Pennsylvania code requires that political parties and each candidate on the ballot may have a pre-canvass observer, and that the observer “shall be permitted to remain in the room” where the ballots are located.

The county began to question the efficacy of a pre-canvass after receiving guidance from the Pennsylvania Department of State roughly two weeks ago clarifying that the observers could not be "in the room" remotely, through video technology, but must be allowed to be physically present, county Elections Director Bethany Salzarulo said Thursday.

Given that both parties are organizing more ballot-counting observers this year, and combined with COVID-19 distancing rules, it was determined that a pre-canvass was not possible within the physical confines of the county’s elections office on Election Day, when additional staff must also be present to manage queries from in-person polling sites.

This concern was furthered by the Trump campaign email, which asked for specific details about the chain of custody for ballots and voting machines — down to the address and room number where ballots are stored each step of the way, and information on the individual people and security details that oversee them.

Cumberland County did not respond to the Trump campaign request — which was sent from a campaign volunteer’s Gmail account — although the campaign confirmed it’s authenticity and said the questions were "standard election transparency details."

But county officials said it’s clear that the campaign is looking for any possible technical hiccup in the ballot-counting process that could bolster Trump’s unfounded claims of widespread fraud with mail-in voting.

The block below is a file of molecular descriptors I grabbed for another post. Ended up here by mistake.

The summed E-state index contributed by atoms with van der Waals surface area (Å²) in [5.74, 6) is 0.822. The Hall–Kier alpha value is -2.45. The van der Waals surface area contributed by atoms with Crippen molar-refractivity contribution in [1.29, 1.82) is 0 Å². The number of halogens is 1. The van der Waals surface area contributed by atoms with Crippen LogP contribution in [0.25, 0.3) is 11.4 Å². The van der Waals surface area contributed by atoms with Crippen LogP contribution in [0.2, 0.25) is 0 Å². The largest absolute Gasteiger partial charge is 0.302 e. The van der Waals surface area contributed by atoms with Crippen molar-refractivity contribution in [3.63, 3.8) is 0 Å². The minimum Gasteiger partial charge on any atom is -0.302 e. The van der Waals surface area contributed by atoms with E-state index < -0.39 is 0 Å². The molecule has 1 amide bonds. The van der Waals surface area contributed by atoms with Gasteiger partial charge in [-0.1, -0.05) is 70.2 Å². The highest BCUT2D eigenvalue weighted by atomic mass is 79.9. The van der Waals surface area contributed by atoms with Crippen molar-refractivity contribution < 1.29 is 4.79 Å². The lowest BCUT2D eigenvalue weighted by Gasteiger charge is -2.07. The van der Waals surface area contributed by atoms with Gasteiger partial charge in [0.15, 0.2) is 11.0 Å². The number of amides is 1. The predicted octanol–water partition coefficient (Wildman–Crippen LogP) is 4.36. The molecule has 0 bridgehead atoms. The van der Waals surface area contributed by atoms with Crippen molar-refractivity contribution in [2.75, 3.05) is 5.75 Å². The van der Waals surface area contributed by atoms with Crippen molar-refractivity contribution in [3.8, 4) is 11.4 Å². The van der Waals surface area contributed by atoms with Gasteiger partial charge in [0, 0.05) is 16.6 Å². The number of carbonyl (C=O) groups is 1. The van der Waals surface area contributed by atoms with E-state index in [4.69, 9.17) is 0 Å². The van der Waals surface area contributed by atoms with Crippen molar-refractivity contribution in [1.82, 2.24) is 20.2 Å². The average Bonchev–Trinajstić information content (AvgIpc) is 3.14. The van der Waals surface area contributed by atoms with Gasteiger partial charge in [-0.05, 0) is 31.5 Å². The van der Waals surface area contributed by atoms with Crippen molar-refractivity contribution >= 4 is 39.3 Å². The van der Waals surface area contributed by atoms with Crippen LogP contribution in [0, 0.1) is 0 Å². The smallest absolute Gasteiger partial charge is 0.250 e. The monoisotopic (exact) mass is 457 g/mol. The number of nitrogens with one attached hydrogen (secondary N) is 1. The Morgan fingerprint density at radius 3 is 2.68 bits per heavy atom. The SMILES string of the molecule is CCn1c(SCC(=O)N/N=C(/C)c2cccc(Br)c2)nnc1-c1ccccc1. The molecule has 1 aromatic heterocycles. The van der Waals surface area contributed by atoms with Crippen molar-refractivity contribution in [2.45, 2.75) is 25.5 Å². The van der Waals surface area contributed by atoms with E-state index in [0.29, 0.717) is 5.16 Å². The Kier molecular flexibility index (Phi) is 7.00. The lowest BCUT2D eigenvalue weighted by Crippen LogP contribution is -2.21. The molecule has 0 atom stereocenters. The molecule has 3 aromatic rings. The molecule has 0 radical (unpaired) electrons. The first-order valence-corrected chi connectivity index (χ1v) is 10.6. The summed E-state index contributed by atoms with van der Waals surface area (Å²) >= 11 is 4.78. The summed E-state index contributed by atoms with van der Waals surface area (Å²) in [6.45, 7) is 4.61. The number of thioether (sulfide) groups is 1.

“Moving those ballots somewhere else and being accused of losing chain of custody, having seen those Trump campaign materials, is a recipe for disaster,” Foschi said.

The county received a torrent of criticism on social media and at Thursday’s elections meeting from those who said the county should have planned ahead to address the issue with pre-canvass observers, securing a larger venue to do the work.

But the commissioners argued that the county’s vote-counting timeline is the same as it’s always been; the pressure to accelerate it with pre-canvassing comes from concerns over Trump’s rhetoric, something for which the county is not responsible.

The matter took on significant partisan overtones after prominent Pennsylvania Democrats suggested that Cumberland County had conspiratorial motives.

Lt. Gov. John Fetterman, for instance, implied in a Twitter post that the county’s decision to not pre-canvass was tied to the confirmation of Amy Coney Barrett to the U.S. Supreme Court; Trump is attempting to have the Supreme Court throw out ballots that arrive after Election Day under Pennsylvania's extension rule.

On Sunday, Eichelberger said any implication the county would stop counting votes at Trump’s behest was inaccurate, and such suggestions were not helping the cause of Pennsylvania Gov. Tom Wolf to push back against Trump.

“Boockvar and the folks from the administration should be out there saying that’s not going to happen, that we're not going to stop counting votes,” Eichelberger said. “They should be reassuring voters, not ginning up this kind of angst.”

The Pennsylvania Department of State has not yet responded to an inquiry from The Sentinel as to how many counties are known to have gotten the security information request from the Trump campaign, and what concerns the administration may have regarding it.